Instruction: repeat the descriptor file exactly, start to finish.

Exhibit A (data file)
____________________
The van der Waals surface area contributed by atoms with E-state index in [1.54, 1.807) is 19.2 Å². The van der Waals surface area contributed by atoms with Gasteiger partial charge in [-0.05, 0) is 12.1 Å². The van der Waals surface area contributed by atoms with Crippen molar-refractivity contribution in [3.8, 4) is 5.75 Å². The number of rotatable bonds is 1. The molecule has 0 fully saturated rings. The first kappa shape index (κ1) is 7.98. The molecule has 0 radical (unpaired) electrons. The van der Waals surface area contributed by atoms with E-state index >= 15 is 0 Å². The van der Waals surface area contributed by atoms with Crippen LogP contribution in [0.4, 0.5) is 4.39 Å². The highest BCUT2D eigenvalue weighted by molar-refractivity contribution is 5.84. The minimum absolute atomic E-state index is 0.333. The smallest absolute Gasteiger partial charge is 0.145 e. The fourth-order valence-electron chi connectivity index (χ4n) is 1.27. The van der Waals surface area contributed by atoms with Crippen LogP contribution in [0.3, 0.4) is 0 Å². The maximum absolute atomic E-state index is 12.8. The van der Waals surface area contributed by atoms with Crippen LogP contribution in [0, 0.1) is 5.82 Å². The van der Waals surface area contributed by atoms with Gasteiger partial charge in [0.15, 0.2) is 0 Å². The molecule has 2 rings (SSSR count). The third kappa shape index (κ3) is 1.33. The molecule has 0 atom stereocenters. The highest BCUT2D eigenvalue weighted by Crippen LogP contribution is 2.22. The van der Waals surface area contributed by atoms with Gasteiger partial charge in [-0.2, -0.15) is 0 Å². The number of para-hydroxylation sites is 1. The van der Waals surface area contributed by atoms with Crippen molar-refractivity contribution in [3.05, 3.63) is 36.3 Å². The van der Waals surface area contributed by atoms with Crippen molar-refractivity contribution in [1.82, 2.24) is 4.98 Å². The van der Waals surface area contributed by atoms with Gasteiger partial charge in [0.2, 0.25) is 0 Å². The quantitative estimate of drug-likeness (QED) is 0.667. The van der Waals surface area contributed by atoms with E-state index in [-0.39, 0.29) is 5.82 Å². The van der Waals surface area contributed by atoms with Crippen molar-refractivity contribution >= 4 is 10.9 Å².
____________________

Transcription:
The van der Waals surface area contributed by atoms with E-state index in [1.54, 1.807) is 19.2 Å². The van der Waals surface area contributed by atoms with Gasteiger partial charge in [-0.05, 0) is 12.1 Å². The van der Waals surface area contributed by atoms with Crippen molar-refractivity contribution in [3.8, 4) is 5.75 Å². The number of rotatable bonds is 1. The molecule has 0 fully saturated rings. The first kappa shape index (κ1) is 7.98. The molecule has 0 radical (unpaired) electrons. The van der Waals surface area contributed by atoms with E-state index >= 15 is 0 Å². The van der Waals surface area contributed by atoms with Crippen LogP contribution in [0.4, 0.5) is 4.39 Å². The highest BCUT2D eigenvalue weighted by molar-refractivity contribution is 5.84. The minimum absolute atomic E-state index is 0.333. The smallest absolute Gasteiger partial charge is 0.145 e. The fourth-order valence-electron chi connectivity index (χ4n) is 1.27. The van der Waals surface area contributed by atoms with Crippen LogP contribution in [0.3, 0.4) is 0 Å². The maximum absolute atomic E-state index is 12.8. The van der Waals surface area contributed by atoms with Crippen LogP contribution in [0, 0.1) is 5.82 Å². The van der Waals surface area contributed by atoms with Gasteiger partial charge in [0.15, 0.2) is 0 Å². The molecule has 2 rings (SSSR count). The third kappa shape index (κ3) is 1.33. The molecule has 0 atom stereocenters. The highest BCUT2D eigenvalue weighted by Crippen LogP contribution is 2.22. The van der Waals surface area contributed by atoms with Gasteiger partial charge in [-0.2, -0.15) is 0 Å². The number of para-hydroxylation sites is 1. The van der Waals surface area contributed by atoms with Crippen molar-refractivity contribution in [3.05, 3.63) is 36.3 Å². The van der Waals surface area contributed by atoms with Crippen molar-refractivity contribution in [1.82, 2.24) is 4.98 Å². The van der Waals surface area contributed by atoms with Gasteiger partial charge in [0.2, 0.25) is 0 Å². The quantitative estimate of drug-likeness (QED) is 0.667. The van der Waals surface area contributed by atoms with E-state index in [-0.39, 0.29) is 5.82 Å². The van der Waals surface area contributed by atoms with Crippen molar-refractivity contribution >= 4 is 10.9 Å².